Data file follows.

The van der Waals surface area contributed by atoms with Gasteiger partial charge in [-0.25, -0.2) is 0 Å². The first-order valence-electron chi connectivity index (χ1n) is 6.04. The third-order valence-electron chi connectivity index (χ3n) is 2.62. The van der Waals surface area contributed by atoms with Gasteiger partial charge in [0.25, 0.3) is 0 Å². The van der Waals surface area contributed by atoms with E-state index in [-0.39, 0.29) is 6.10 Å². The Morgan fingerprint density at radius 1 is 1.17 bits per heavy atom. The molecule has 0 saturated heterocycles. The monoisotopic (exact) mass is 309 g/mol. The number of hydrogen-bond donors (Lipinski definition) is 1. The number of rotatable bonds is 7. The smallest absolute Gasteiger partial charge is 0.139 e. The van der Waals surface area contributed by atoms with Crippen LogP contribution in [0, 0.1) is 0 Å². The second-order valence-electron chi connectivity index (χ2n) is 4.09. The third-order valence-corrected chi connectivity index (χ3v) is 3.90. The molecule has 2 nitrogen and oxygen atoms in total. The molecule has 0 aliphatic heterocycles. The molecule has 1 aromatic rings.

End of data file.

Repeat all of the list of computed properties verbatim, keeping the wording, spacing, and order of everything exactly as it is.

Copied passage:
The van der Waals surface area contributed by atoms with Gasteiger partial charge in [-0.25, -0.2) is 0 Å². The first-order valence-electron chi connectivity index (χ1n) is 6.04. The third-order valence-electron chi connectivity index (χ3n) is 2.62. The van der Waals surface area contributed by atoms with Gasteiger partial charge in [0.25, 0.3) is 0 Å². The van der Waals surface area contributed by atoms with E-state index in [-0.39, 0.29) is 6.10 Å². The Morgan fingerprint density at radius 1 is 1.17 bits per heavy atom. The molecule has 0 saturated heterocycles. The monoisotopic (exact) mass is 309 g/mol. The number of hydrogen-bond donors (Lipinski definition) is 1. The number of rotatable bonds is 7. The smallest absolute Gasteiger partial charge is 0.139 e. The van der Waals surface area contributed by atoms with Crippen LogP contribution in [0, 0.1) is 0 Å². The second-order valence-electron chi connectivity index (χ2n) is 4.09. The third-order valence-corrected chi connectivity index (χ3v) is 3.90. The molecule has 2 nitrogen and oxygen atoms in total. The molecule has 0 aliphatic heterocycles. The molecule has 1 aromatic rings.